|The Pacers will have to gameplan a complete strategy against Miami... and stop LeBron James. (Getty Images)|
Previewing the Eastern Conference semifinal series between the Indiana Pacers and Miami Heat.
Indiana Pacers: Depth and versatility. The Bulls have a deep team, but they essentially used it the same way. The Pacers, on the other hand, have a deep team that they can deploy in multiple ways. George Hill can play either guard spot to try and challenge Mario Chalmers' ball-handling or try and hang with Wade. Paul George can defend any spot between 1 and 3. Danny Granger the 3 or 4. Lou Amundson the 4 or 5, especially in this series. The Pacers can throw a lot of looks at the Heat to try and find something that works. The secret is getting it to keep working.
Miami Heat: Defensive superiority. The Pacers are a defensive team, and that means they're good at defense, but they're also not good at offense. Miami's defense is superb, especially at this point, and they can make this into a grind-it-out game for the Pacers, then throw in some transition opportunities. The Heat are fine with a grind out game, because they're going to find transition points anyway just because of their athleticism. Taking a mediocre offense and running into the side wall is a good way to turn a street fight into a boat race.
Indiana Pacers: Offensive versatility. The Pacers, for all that positional flexibility, don't have a lot of go-to options. Paul George's shot has vanished. Danny Granger's offensive set is as perplexing as ever. Roy Hibbert disappears at times in between solid play. They have one go-to, David West on the pick and pop, but beyond that, the Pacers have to find some things they can rely on to create points against a defense schemed to attack their weak points with help defense.
Miami Heat: Size. One side's got a legit center who can score, the other does not. Indiana can toss aggressive bigs out alongside Roy Hibbert and do damage inside. This is a team with some muscle to go with its speed and the Heat were not built around battling that concept. Hibbert's far from dominant, but he just needs to make his impact known for the Pacers to get an edge and frustrate the Heat. Indiana needs extra possessions; they can make it happen.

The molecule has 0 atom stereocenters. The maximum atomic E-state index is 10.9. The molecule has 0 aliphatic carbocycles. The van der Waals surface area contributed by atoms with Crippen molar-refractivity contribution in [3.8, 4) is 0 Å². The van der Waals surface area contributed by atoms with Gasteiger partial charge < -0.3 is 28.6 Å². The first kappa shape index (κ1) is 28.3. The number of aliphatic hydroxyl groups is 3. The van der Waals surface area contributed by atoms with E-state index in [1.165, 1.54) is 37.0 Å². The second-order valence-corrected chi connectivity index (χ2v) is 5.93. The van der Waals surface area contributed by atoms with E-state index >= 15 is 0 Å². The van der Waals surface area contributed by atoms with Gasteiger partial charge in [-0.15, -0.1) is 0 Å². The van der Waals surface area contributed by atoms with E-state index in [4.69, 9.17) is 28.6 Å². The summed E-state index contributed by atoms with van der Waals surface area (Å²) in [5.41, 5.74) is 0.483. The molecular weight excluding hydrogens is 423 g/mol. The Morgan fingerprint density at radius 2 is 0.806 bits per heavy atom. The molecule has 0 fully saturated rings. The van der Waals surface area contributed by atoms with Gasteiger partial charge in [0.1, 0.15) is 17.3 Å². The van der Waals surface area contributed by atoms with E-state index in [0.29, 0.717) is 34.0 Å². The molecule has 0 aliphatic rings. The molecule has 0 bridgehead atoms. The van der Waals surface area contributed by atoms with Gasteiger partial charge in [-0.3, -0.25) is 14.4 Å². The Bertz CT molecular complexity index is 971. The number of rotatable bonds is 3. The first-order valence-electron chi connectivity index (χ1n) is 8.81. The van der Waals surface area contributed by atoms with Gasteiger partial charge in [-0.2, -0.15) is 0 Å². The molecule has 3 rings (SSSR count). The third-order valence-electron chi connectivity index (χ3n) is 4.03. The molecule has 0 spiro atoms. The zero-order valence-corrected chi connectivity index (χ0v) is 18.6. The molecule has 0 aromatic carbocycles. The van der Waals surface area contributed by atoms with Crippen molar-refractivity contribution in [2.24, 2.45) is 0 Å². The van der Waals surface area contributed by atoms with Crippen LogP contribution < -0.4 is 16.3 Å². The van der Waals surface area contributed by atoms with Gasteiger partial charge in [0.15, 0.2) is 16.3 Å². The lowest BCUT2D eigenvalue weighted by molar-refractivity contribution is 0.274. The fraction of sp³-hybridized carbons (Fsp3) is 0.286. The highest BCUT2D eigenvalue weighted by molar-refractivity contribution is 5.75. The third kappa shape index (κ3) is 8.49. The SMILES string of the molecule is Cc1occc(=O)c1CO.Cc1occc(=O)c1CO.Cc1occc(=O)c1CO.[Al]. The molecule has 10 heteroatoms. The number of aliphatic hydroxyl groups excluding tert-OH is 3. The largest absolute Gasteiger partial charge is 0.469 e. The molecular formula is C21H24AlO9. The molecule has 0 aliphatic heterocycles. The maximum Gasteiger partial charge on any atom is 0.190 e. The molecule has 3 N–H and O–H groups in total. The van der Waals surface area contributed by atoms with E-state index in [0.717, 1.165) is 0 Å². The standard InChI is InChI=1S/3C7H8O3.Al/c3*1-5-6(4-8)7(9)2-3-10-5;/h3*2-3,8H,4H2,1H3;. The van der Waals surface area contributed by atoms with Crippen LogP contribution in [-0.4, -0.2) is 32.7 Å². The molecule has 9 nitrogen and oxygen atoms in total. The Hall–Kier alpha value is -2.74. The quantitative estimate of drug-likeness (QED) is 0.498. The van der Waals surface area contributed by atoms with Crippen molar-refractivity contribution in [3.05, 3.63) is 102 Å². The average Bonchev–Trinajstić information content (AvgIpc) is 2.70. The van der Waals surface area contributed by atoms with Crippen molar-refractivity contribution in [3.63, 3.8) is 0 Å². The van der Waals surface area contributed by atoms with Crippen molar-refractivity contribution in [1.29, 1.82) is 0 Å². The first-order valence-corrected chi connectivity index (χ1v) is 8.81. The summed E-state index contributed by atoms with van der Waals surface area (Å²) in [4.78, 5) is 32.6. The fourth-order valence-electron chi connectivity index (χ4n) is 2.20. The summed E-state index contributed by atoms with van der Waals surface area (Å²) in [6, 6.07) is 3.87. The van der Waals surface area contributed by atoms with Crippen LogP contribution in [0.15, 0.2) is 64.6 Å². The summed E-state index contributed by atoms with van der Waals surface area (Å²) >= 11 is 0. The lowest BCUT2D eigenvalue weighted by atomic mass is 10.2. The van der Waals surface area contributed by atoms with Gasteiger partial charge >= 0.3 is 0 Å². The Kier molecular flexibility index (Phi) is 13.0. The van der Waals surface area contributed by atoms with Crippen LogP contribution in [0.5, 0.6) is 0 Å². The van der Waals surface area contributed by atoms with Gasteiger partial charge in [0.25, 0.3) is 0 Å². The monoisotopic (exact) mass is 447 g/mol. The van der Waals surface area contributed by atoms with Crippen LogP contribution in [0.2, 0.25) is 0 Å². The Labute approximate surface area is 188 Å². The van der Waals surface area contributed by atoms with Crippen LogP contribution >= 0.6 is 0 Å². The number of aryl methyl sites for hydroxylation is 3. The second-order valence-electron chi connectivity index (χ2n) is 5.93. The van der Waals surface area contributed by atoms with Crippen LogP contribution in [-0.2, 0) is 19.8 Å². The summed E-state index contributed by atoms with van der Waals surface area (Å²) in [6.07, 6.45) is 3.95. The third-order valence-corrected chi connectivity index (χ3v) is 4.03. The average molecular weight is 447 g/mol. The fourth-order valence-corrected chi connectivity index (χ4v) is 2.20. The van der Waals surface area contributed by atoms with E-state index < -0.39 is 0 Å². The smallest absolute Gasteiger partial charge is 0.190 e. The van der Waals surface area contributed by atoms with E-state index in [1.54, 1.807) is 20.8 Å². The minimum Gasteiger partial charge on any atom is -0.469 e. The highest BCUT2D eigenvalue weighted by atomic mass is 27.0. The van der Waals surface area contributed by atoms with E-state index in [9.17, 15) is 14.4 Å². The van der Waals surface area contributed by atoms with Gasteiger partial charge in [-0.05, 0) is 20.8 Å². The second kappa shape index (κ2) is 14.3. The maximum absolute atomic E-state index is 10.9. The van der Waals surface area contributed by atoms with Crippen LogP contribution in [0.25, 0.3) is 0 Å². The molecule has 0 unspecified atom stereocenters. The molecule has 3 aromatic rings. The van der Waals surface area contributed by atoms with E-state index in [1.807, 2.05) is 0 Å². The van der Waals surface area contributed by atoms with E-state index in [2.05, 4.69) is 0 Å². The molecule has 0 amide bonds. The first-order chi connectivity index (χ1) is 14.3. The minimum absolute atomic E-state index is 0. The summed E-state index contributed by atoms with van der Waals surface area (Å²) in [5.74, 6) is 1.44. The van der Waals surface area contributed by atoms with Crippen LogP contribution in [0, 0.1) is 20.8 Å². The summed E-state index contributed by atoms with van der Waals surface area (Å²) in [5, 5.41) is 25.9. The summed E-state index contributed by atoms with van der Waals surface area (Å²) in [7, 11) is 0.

Indiana Pacers: Paul George. The best thing to do against Miami is get them moving to rotate and then find an open shooter off the cut or screen. George has been inconsistent but at times great in just those situations. They need Paul George to score in this series. Which says a lot about where the Pacers are at.
Miami Heat: Mario Chalmers, Shane Battier, and Mike Miller. If the Heat get scoring from Chalmers, et al on the drive and kick, and Chalmers has been lights out for much of this season, Indiana's doomed. You can survive Wade and LeBron attacking inside with help defense. You can't survive doing that and then getting buried by the open three as a result. You just have to hope the shots don't fall.
Indiana Pacers: Hibbert's the obvious choice here. Joel Anthony, Chris Bosh, and Udonis Haslem will try and move Hibbert out as much as possible on the catch, as he doesn't muscle his way in very much. But Hibbert's straight-up hook is quick, easy and can demolish a team when it gets going. He rebounds well and has a legitimate advantage because he's not facing an offensive weapon as he was against Glen Davis (have I mentioned the Magic were weird this year?).
Miami Heat: Transition. The Pacers are an athletic team. That's nice. Flying Death Machine. If Miami gets out and runs the Pacers ragged, it's going to make it even harder for the Pacers' struggling offense to keep up. If this thing turns into a shootout, Miami's going to keep stretching the gap.
Will Win If...
Indiana Pacers: The Pacers can find some offense, create some extra possessions, get a big series from Paul George, Danny Granger, and Roy Hibbert, and keep their depth by avoiding foul trouble. Oh, and they're going to have to maintain constant discipline defensively on the help, and get some help from missed shots by the Heat's perimeter shooters. Also, they have to hope LeBron James doesn't just have one of those series. What I'm saying here is that things do not look good.
Miami Heat: If they can dictate the style of play. Grind-it-out one end, fly-it-out at the other. That's the Flying Death Machine model. Turnovers and long rebounds into transition scores. They have the athletes and experience to handle both ends. As long as they don't get bogged down by the Pacers' defensive scheme into ISO ball, they can handle the Pacers. The problem is that when things go bad for the Heat, they go really bad...
Prediction: Heat in five.